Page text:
I was arrested and the arrest affidavit indicates the the officer took "sworn statements" from three victims - each victim statement in the affidavit begins with "according to a sworn statement from [victim] . . . " and then goes on. These were verbal, recorded statements. The first victim was sworn in at the end of the statement - literally - the officer asked the victim at the end if she swears to everything she just said. The other two - there is no mention of being sworn at all - and both statements were taken over the phone from an out of state victim. What are the potential consequences for the officer, the affidavit and is there a body of law I can study regarding the issue? I am represented but am independently researching. Thanks!I should add that by "arrest affidavit" that was an affidavit filed along with a request for a warrant. Thanks!
So. What does your attorney think? Why don't you ask him/her? The attorney has the balance of the facts and the affidavits, I would believe, to look at and evaluate.
Affidavits and declarations are frequently sworn to at the end. Not like testimony in a court room. Also , from your post, sounds as if at least one person made a "sworn" statement.
The above is not intended as legal advice. The response does not constitute the creation of an attorney client relationship as this forum does not provide for a confidential communication.
Ask your attorney. He may say that it makes the officer impeachable, but this would be applicable at trial. I guessing you think the office should be fired and the case dismissed. That is not a typical outcome. If you trusted your lawyer enough to pay them give them the courtesy of trying to work out your case. If you are not happy you can always retain another.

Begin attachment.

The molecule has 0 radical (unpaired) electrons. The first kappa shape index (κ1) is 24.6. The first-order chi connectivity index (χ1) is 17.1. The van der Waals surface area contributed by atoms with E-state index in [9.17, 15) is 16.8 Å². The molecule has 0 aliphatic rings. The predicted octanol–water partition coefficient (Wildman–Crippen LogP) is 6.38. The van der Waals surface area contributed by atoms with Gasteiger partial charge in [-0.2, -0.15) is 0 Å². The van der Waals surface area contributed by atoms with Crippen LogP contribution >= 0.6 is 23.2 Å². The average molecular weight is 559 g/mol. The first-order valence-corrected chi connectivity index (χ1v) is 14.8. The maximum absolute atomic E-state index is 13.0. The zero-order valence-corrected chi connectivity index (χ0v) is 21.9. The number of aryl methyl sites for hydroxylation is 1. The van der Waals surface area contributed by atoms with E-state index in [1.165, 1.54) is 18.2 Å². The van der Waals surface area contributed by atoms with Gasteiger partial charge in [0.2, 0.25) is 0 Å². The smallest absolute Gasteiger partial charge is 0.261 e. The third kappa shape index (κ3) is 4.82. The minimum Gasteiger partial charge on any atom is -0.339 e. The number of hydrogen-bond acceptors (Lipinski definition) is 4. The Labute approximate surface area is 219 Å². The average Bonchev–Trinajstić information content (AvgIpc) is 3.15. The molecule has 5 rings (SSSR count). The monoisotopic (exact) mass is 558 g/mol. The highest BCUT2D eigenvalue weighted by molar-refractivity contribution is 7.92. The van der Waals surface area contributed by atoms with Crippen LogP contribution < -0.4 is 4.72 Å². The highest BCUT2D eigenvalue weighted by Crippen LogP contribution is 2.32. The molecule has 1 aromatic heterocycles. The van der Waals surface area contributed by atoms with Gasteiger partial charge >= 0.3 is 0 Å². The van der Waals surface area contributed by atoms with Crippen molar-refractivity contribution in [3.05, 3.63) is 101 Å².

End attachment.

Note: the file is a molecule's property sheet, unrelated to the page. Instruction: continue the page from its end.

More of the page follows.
http://www.defendme.net | The response given is not intended to create, nor does it create an ongoing duty to respond to questions. The response does not form an attorney-client relationship, nor is it intended to be anything other than the educated opinion of the author. It should not be relied upon as legal advice. The response given is based upon the limited facts provided by the person asking the question. To the extent additional or different facts exist, the response might possibly change. Attorney is licensed to practice law only in the State of Florida. Responses are based solely on Florida law unless stated otherwise.
Ask your attorney. As an aside, Florida law requires sworn evidence on each element of a crime before the State Attorney can file formal charges. So chances are the State Attorney will obtain sworn written statements before filing charges.
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